Latest Canada & World News

  • Dennis Oland murder appeal split decision would trigger Supreme Court review

    Canada News CBC News
    If the New Brunswick Court of Appeal panel hearing Dennis Oland's murder conviction appeal is unable to reach a unanimous decision, the losing party has an automatic right to take the case to the Supreme Court of Canada. Source
  • Iraqi forces push into town near Mosul after ISIS assault on Kirkuk

    World News CBC News
    Iraqi forces pushed into a town to the southeast of the Islamic State-held city of Mosul on Saturday after a wave of militant attacks in and around the northern city of Kirkuk set off more than 24 hours of heavy clashes, with ongoing skirmishes in some areas. Source
  • Thai sing special royal anthem to honour late king

    World News CTV News
    BANGKOK - A massive crowd has gathered in central Bangkok to sing a special version of Thailand's royal anthem in honour of King Bhumibol Adulyadej, who died this month. A large field in front of the ornate Grand Palace complex was packed Saturday with black-clad mourners, as were all the approach roads. Source
  • Thais sing special royal anthem to honour late king

    World News CTV News
    BANGKOK - A massive crowd has gathered in central Bangkok to sing a special version of Thailand's royal anthem in honour of King Bhumibol Adulyadej, who died this month. A large field in front of the ornate Grand Palace complex was packed Saturday with black-clad mourners, as were all the approach roads. Source
  • Pro tips for booking a bargain getaway down south

    Canada News CBC News
    You'll have a hard time finding anyone more connected to the cost of a winter getaway than Chris Myden. The Calgary-based travel writer has 500,000 subscribers for his newsletters, which send alerts on discount flights and packages from 22 different Canadian cities. Source
  • Polling associations look to increase transparency with merger, but not everyone is on board

    Canada News CBC News
    Two organizations representing market research firms and pollsters in Canada have announced they are entering into merger talks to speak on behalf of the public opinion polling industry with one voice and apply a uniform set of standards for their members. Source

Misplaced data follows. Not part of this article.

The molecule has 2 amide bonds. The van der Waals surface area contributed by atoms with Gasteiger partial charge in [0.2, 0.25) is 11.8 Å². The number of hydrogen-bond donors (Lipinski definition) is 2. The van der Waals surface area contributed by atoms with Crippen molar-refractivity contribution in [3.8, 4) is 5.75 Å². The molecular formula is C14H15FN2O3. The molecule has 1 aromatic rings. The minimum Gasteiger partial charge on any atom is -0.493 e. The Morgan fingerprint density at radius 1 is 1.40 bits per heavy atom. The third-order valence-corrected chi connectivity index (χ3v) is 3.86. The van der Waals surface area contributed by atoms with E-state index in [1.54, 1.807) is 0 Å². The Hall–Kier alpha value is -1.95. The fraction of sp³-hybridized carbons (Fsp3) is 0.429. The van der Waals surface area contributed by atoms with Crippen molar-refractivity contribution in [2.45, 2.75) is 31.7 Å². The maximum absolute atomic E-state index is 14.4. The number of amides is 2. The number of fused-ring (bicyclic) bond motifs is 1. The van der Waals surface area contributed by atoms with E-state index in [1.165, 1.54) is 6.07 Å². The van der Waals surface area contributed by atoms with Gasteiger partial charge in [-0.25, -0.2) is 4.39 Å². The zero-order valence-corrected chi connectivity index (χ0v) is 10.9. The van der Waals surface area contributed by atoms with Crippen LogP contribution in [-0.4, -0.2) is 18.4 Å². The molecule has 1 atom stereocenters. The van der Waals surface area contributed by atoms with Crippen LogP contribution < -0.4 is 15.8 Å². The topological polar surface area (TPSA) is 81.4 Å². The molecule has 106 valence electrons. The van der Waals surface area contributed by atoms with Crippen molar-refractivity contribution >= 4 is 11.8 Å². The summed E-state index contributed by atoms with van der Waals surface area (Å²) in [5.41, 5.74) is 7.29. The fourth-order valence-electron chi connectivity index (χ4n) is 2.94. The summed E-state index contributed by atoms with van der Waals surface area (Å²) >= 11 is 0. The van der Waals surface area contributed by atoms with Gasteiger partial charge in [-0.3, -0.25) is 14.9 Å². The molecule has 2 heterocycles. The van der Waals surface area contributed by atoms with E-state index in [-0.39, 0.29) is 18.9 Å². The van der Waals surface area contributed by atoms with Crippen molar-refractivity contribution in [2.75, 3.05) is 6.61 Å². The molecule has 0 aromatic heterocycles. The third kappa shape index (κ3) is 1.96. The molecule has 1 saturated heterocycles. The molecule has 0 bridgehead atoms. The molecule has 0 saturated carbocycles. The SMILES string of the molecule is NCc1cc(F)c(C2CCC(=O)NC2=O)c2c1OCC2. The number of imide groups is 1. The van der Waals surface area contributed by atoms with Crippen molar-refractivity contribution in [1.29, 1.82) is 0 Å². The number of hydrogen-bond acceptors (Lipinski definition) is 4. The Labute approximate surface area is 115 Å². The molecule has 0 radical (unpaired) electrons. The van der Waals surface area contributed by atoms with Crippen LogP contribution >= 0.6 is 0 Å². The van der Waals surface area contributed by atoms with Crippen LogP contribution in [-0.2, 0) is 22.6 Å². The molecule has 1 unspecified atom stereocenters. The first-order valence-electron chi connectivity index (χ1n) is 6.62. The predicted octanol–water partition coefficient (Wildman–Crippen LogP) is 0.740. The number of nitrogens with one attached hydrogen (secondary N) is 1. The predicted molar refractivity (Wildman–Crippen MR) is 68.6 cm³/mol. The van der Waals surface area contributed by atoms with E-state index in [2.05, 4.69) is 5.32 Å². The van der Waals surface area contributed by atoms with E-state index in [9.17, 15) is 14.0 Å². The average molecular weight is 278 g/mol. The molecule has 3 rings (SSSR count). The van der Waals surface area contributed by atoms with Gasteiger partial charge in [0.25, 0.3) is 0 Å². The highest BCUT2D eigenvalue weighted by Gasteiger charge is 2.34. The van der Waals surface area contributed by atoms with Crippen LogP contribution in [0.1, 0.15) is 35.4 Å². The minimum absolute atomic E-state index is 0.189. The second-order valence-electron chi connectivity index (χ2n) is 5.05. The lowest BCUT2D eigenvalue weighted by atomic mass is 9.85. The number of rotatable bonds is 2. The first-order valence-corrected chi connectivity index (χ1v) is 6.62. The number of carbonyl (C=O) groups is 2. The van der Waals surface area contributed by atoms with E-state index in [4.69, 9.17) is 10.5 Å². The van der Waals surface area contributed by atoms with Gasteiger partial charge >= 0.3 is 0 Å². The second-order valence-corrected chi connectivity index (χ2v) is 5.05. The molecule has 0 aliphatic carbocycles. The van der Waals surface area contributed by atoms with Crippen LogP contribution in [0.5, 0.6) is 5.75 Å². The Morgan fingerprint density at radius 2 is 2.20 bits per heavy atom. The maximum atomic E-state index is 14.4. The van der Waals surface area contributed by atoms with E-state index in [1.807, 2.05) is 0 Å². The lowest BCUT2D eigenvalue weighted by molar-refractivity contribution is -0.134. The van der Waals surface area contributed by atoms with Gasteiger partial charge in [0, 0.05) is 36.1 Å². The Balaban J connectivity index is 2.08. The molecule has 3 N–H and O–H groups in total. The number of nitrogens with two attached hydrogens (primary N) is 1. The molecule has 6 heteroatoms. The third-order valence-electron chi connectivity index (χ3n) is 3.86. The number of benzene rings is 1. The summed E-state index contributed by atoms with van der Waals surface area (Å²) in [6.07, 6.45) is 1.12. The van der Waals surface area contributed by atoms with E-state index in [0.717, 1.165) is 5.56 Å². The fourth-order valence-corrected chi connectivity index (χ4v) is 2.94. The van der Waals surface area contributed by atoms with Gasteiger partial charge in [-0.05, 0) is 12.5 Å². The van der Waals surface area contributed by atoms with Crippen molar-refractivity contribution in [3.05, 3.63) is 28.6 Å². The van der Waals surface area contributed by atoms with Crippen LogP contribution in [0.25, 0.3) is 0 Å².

• What the WikiLeaks emails show, and why they haven't sunk Clinton

    World News CBC News
    WikiLeaks has brought shades of Cold War subterfuge to the U.S. presidential campaign, publishing documents that in any other election might have tarnished Hillary Clinton. Not this time. Not while the Democratic candidate's Republican opponent, Donald Trump, continues to dominate the news cycle. Source
  • Clinton TV ads go after Trump as he promises an all-out effort

    World News CTV News
    CLEVELAND -- Hillary Clinton has unveiled an emotional television ad criticizing Donald Trump that features the parents of a slain Muslim American Army captain. Trump is assuring supporters he will have no regrets if he loses the presidential election because he is going all out in the final weeks of the campaign. Source
  • Mike Pence continues to massage Trump's controversial remarks

    World News CTV News
    RENO, Nev. -- It's become a familiar routine for Mike Pence. Republican presidential nominee Donald Trump says something headline-grabbing, dubious or outright false, and his mild-mannered running mate sets out to refashion the boss's argument. Source
  • Taliban brief Pakistan about talks with Kabul

    World News CTV News
    ISLAMABAD - Three senior Taliban members travelled to Pakistan this week and held a series of meetings with Pakistani officials in Islamabad, mainly to brief them about the recent talks held in Qatar between the Taliban and Kabul, a senior Taliban official, an Afghan diplomat and a Pakistani official said Saturday. Source